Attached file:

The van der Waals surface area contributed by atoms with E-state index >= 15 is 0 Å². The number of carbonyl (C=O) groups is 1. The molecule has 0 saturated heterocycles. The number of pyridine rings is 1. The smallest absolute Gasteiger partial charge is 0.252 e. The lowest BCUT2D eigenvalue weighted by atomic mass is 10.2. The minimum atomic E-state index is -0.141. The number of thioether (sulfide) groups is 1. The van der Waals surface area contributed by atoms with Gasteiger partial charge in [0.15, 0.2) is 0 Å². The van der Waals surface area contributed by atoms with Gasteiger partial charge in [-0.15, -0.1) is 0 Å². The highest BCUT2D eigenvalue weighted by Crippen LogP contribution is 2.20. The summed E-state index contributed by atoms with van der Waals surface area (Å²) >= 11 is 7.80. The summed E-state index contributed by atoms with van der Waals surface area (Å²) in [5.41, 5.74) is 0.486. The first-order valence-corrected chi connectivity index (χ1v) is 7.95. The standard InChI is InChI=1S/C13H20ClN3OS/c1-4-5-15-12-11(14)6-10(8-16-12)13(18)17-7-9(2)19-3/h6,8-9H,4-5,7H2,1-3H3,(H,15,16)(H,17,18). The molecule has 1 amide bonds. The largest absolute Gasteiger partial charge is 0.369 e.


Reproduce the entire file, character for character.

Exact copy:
The van der Waals surface area contributed by atoms with E-state index >= 15 is 0 Å². The number of carbonyl (C=O) groups is 1. The molecule has 0 saturated heterocycles. The number of pyridine rings is 1. The smallest absolute Gasteiger partial charge is 0.252 e. The lowest BCUT2D eigenvalue weighted by atomic mass is 10.2. The minimum atomic E-state index is -0.141. The number of thioether (sulfide) groups is 1. The van der Waals surface area contributed by atoms with Gasteiger partial charge in [0.15, 0.2) is 0 Å². The van der Waals surface area contributed by atoms with Gasteiger partial charge in [-0.15, -0.1) is 0 Å². The highest BCUT2D eigenvalue weighted by Crippen LogP contribution is 2.20. The summed E-state index contributed by atoms with van der Waals surface area (Å²) >= 11 is 7.80. The summed E-state index contributed by atoms with van der Waals surface area (Å²) in [5.41, 5.74) is 0.486. The first-order valence-corrected chi connectivity index (χ1v) is 7.95. The standard InChI is InChI=1S/C13H20ClN3OS/c1-4-5-15-12-11(14)6-10(8-16-12)13(18)17-7-9(2)19-3/h6,8-9H,4-5,7H2,1-3H3,(H,15,16)(H,17,18). The molecule has 1 amide bonds. The largest absolute Gasteiger partial charge is 0.369 e.